• Ground Floor – The Story of Guinness
  • First Floor – Meet Arthur Guinness
  • Second Floor – The Tasting Experience
  • Third Floor – Guinness World of Advertising
  • Fourth Floor – Guinness Academy
  • Fifth Floor – Our Restaurants
  • Seventh Floor – Gravity Bar

Top Tip: It’s highly recommended while you are there to go to the Guinness Academy on the fourth floor.  Learn the 6-step process of pouring the perfect pint.  Once you complete it, you will get a certification of your beer pouring prowess to show off as a gag to friends and family.

Exit45 Travels - Landmarks in Ireland - The Guinness Storehouse
The Guinness Storehouse

Ring of Kerry, County Kerry

Although not necessarily a landmark as such, the Ring of Kerry is an easily recognizable area of Ireland that is very popular with visitors.

The Ring of Kerry is a 179 kilometre-long circular driving route through one of the most beautiful parts of Ireland, the Iveragh Peninsula. Contained within this circular route is both Ireland’s highest mountain, Carrauntoohil, and Ireland’s first national park, the Killarney National Park. It can be visited at any time of the year, but the off-peak season months of May and September will mean you miss the bulk of the crowds.

Located in County Kerry, this famous driving route in Ireland is best visited from the towns of Killarney or Kenmare. It can be driven and explored in one day but allowing yourself a few more days will give you the chance to fully explore the area and make several stops along the way.

Places to visit along the Ring of Kerry include Muckross House and Abbey, the Torc Waterfall, Ross Castle, the Killarney National Park with its three lakes, the Gap of Dunloe, and Valentia Island. You can also visit the Skellig Islands from the Ring of Kerry, famous for being a filming site for recent Star Wars films.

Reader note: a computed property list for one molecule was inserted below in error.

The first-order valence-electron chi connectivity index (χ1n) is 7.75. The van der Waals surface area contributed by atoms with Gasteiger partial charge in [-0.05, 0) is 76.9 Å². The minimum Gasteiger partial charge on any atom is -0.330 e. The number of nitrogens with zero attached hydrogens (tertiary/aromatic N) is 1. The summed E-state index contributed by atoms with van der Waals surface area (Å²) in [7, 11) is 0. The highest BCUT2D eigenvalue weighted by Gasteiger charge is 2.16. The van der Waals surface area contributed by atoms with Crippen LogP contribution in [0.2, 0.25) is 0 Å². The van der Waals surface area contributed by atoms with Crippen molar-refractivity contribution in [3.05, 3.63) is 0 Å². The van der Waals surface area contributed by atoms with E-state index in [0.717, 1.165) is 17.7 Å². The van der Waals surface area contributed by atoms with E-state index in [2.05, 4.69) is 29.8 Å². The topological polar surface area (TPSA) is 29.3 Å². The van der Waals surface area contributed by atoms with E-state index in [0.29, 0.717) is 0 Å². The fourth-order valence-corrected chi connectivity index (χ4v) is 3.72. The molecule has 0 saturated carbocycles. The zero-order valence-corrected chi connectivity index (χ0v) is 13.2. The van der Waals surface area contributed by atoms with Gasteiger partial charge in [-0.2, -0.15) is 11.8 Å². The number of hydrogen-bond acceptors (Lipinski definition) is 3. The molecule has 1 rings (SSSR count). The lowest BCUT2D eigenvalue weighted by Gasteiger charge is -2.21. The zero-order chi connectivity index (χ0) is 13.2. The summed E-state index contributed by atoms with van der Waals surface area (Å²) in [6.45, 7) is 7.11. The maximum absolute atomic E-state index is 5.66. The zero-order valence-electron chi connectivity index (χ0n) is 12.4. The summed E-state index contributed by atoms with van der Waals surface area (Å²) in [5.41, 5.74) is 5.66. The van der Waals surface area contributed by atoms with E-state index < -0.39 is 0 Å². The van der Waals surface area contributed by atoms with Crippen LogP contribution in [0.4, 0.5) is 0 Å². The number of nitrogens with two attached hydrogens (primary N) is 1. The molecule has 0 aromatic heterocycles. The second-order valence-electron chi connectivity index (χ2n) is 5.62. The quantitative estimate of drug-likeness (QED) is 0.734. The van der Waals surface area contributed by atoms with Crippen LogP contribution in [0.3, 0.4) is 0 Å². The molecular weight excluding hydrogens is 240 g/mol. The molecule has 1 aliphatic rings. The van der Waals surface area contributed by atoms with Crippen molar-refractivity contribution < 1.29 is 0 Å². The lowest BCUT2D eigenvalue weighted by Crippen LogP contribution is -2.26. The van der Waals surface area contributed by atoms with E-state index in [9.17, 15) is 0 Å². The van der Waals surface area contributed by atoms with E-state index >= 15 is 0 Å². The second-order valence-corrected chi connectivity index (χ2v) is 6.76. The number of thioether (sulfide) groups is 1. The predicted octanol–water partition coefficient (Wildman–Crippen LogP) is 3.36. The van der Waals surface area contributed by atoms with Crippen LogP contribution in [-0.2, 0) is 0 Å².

But no matter where you choose to visit along this route, you will be rewarded with beautiful scenery along the entire route, with both mountains, rolling countryside and rugged coastline all rolled into one amazing road trip.

Top Tip: Travel in a clockwise route to avoid getting caught behind tour buses and having the coast along your passenger side. It also makes it easier to pull in for coastal pictures.

Exit45 Travels - Landmarks in Ireland -  Ring of Kerry
The Ring of Kerry

Blarney Castle, County Cork

Recommended by Cath at ‘Passports Adventures’

A famous site in Ireland that most people have heard of is Blarney Castle. Or more specifically, the Blarney Stone. Blarney Castle is located about 20 minutes outside of Cork City in Southern Ireland and the Blarney Stone can be found at the top of the 16th Century Tower House.

Visitors flock to Blarney to kiss the Blarney Stone as legend has it that those who do this will be bestowed with the gift of the gab and never be lost for words. Whether it is true or not remains a mystery.

However, that is not all there is to do at Blarney Castle. The grounds in which the castle is located are extensive with a poison garden (watch kids around the flowers), a fern garden, a fairy garden, two waterfalls, and woodlands to enjoy a stroll through.

Like most of the famous tourist attractions in Ireland, Blarney gets busy in the summertime, so the off-peak season is the best time to visit the castle to avoid crowds and long queues to kiss the stone.

Top Tip: Arrive at opening time and head straight to the top of the tower to kiss the stone. You’ll beat the queues and then have plenty of time to enjoy the gardens at your own pace.

Exit45 Travels - Landmarks in Ireland - Blarney Castle in Cork
Blarney Castle in Cork

Rock of Cashel, County Tipperary

Recommended by Cath at ‘Travel Around Ireland’

The Rock of Cashel is a ruined 12th Century Abbey that is said to have been built on the site of the former seat of the High Kings of Ireland. The abbey can be explored along with a chapel, graveyard, and small round tower. Although the roof of the abbey is missing, you can still get a feel for the grandeur it had in its heyday.